## Archive for February, 2014

[link of the hour:

number theory and physics.]

********************************************

Define f(n) = n – \phi(n).

Then f is the function that, from

CRS(n)={0,1,…,n-1}

(a Complete Residue System (mod n)),

counts the elements “a”

such that (a,n) \not= 1.

We can think of this as counting

the objects of the set

ZD(n):= CRS(n) \setdifference RRS(n):

f(n) = #ZD(n).

(Objects of ZD(n) are sometimes called

“zero divisors” (mod n).)

Now if x \in ZD(d), we have (x,d) \not= 1

and so (recall d|n) we get (x,n) \not= 1 as well:

x \in ZD(n). Thus ZD(d) \subset ZD(n).

But then f(d) \le f(n),

or, in other words,

n – \phi(n) \ge d – \phi(d).

This is *almost* what we want…

the “\ge” (“is greater than or equal to”)

must be “made strict”… we must

*eliminate* the possibility that

the two sides of our equation are equal.

So notice that

d \not== 0 (mod n)

whereas

d == 1 (mod d).

Thus [0] and [d] represent

*different* objects (equivalence classes)

in ZD(n) but represent the *same* object

in ZD(d). It follows that the “\subset”

relation found three paragraphs above

is *strict*; our result follows:

n – \phi(n) > d – \phi(d).

today’s writing project.

i played guitar (and even talked a little)

in church today, too, so it’s been

a pretty productive day for a sunday.

(i suppose. now that i think about it,

monday morning deadlines have led me

to many a *highly* productive sunday

here at the grading table. and grading

is the actual *work*…)

********************************************

Let f(x) = x^3 + x + 57.

(Find all x s.t.

f(x)\equiv 0 (mod 125).

)

Since 125=5^3, we begin by working “mod 5”:

f(0) = 57 == 2

f(1) = 59 == 4

f(2) = 67 == 2

f(3) = 87 == 4

f(4) == f(-1) == 50 == 0 (mod 5).

So f has exactly one “mod-5 root”

(namely 4) and we consider

f'(4) = 3(4)^2 + 5 = 21 == 1 \not == 0 (mod 5).

This means that 4 is a *non-singular* root.

Hensel’s Lemma (HL)

now tells us that there is

exactly one root of f (mod 125).

But now, since

f(4) = 4^3 + 4 + 57 = 125,

we are done:

x=4

is the *only* solution to f(x)==0 (mod 125).

*************************************************

Let g(x) = x^3 + 10x^2 + x + 3.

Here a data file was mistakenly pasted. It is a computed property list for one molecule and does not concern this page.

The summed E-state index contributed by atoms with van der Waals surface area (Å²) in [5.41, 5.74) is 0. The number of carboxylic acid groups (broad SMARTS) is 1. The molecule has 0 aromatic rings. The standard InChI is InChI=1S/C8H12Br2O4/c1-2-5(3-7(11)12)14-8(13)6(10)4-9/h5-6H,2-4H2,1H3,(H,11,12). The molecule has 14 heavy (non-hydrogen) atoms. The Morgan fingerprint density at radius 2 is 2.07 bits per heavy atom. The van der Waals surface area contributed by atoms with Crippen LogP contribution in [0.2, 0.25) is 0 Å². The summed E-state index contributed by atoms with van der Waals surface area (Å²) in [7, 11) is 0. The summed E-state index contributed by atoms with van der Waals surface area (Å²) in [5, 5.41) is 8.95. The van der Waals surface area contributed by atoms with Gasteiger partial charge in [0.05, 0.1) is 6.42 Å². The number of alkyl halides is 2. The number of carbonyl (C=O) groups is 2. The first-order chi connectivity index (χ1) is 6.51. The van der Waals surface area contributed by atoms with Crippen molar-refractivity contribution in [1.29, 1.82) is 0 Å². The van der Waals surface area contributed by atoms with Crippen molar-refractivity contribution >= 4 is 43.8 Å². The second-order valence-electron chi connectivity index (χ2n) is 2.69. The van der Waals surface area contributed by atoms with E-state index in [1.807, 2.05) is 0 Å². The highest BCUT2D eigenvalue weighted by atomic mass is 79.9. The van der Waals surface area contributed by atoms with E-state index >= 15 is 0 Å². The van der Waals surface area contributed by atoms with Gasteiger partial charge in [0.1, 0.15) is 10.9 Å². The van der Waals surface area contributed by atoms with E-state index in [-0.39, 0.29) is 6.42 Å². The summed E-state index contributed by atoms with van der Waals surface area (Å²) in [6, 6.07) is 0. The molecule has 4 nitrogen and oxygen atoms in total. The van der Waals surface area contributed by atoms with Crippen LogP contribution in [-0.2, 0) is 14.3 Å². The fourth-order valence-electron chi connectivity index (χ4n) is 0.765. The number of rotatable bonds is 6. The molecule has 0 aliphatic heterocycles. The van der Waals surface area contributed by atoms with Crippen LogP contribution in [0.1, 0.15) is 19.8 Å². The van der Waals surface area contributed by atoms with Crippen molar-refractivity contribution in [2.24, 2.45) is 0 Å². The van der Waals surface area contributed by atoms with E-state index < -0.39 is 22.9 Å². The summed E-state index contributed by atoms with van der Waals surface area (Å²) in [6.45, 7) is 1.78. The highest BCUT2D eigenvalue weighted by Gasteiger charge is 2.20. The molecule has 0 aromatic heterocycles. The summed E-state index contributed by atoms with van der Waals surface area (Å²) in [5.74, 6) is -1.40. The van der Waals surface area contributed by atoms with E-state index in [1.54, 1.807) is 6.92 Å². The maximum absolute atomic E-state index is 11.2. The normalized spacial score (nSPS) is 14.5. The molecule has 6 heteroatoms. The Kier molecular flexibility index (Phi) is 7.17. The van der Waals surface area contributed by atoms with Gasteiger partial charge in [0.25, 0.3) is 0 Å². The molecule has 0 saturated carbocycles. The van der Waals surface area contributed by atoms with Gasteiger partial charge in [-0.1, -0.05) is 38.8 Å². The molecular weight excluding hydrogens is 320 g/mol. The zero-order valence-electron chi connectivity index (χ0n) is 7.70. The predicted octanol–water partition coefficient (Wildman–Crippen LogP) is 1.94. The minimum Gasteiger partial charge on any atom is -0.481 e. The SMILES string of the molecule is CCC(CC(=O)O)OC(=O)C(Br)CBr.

(Find all x s.t.

g(x)\equiv 0 (mod 27).

)

Since 27=3^3, we begin by working “mod 3”:

g(0)==0

g(1)==0

g(2)==2 (mod 3).

Next, we’ll compute g'(x) = 3x^2 + 20x + 1

and evaluate it at each of our “mod 3” roots:

g'(0) =1 and g'(1) = 24 == 0 (mod 3).

The root at 1 is *singular*

(so “HL” isn’t helpful).

If “1” were lifted to a mod-9 root, x,

we would have x \in {1 +k*3} = {1, 4, 7}.

But

g(1) = 15 == 6,

g(4) = 231 == 1, and

g(7) = 843 == 6 (mod 9),

so there is *no* mod-9 root of f

satisfying x == 1 (mod 3)

(and so certainly no such mod-27 root).

The root at 0 is *non*-singular.

Since g'(0) = 1, its “mod-3 inverse” is

\bar{g'(0)} = 1.

“Plugging in” on “Hensel’s Formula”

(we have a_j = a_1 = a = 0;

our “f” is called “g”)

a_{j+1} = a_j – f(a_j)\bar{f'(a)}

(Display 2.6 of [NZM]) gives us

a_2 = 0 – 3(1) == -3 == 6 (mod 9).

Repeating the process,

a_3 = a_2 – g(a_2)\bar{g'(a)}

a_3 = 6 – 585(1)

a_3 = -579

a_3 = -(21*27 + 12).

a_3 == -12 == 15 (mod 27).

Our one-and-only solution

to f(x)==0 (mod 27) is x = 15.

(The result checks readily

[a calculator is helpful]:

f(15) = 5643 = 209*27 == 0 (mod 27).)

*************************************************

Let p be an odd prime.

Let L = (1^2)(3^2)…([p-1]^2) and

let R = (-1)^{(p+1}/2}.

We will show that L = R (mod p).

Note that for 1 \le k < p

("\le" denotes is-less-than-or-equal-to)

we have k = -(p-k) (mod p).

Rearranging the factors of L gives

L=1(-1)(p-1)2(-1)(p-2)…(p-2)(-1)(2).

L=(-1)^{(p-1)/1}1*2*3*…*(p-1).

Since 1*2*…*(p-1) = (p-1)!, we can

apply Wilson's Theorem:

L\equiv (-1)^{(p-1)/2}*(-1) (mod p).

But then L = R as we were to show.

One may now derive

(2^2)(4^2)…([p-1]^2) \equiv R

by squaring "Wilson's Equation"

[(p-1)!]^2 \equiv (-1)^2 (mod p).

Note that (-1)^2 = 1 = (-1)^{p-1}:

[(p-1)!]^2 \equiv(-1)^{p-1} (mod p).

Divide on the left by L;

divide on the right by R.

The result follows.

(Division "works" because p

is a prime… we can always

"cancel" factors less than p

in this case.)

(One should *not*… if instructed

to prove *two* equivalences…

simply remark that the second

"is similar to" the first:

if our textbook authors hadn't

wanted at least *some* details,

they presumably would not have

asked that part of the question

at all.)

(n!+1, (n+1)!+1)=1. [For all n \in N.]

[Let n \in N.]

Suppose (n!+1, (n+1)!+1) = K > 1.

Then K has a prime divisor p>1.

We have p|(n!+1) and p|(n+1)!+1.

Since “p|x and p|y” implies that

“p|(y-x)” in all cases, we have

p|[ (n+1)!+1 – (n!+1) ]

p|[ (n+1)n! – n!]

p|n*n!.

But then (because p is prime) p|n!.

This is absurd since we also know p|n!+1.

No such p exists; K = 1; we are done.

[

i’ve been cranking out *lots* of number

theory problems… i’ve never taught the

subject at this level of detail and *need*

to do lots of problems (in order that

exercises like this can *become* “routine”.)

but i’ve only *typed up* a few (one

problem set [out of four that i’ve marked

so far]). anyhow, none of the class

had a proof this short-&-sweet so here

it is now for my loyal subscribers.

this is a *great* quarter so far.

getting back to work.

oops, “semester” so far.

\bye

]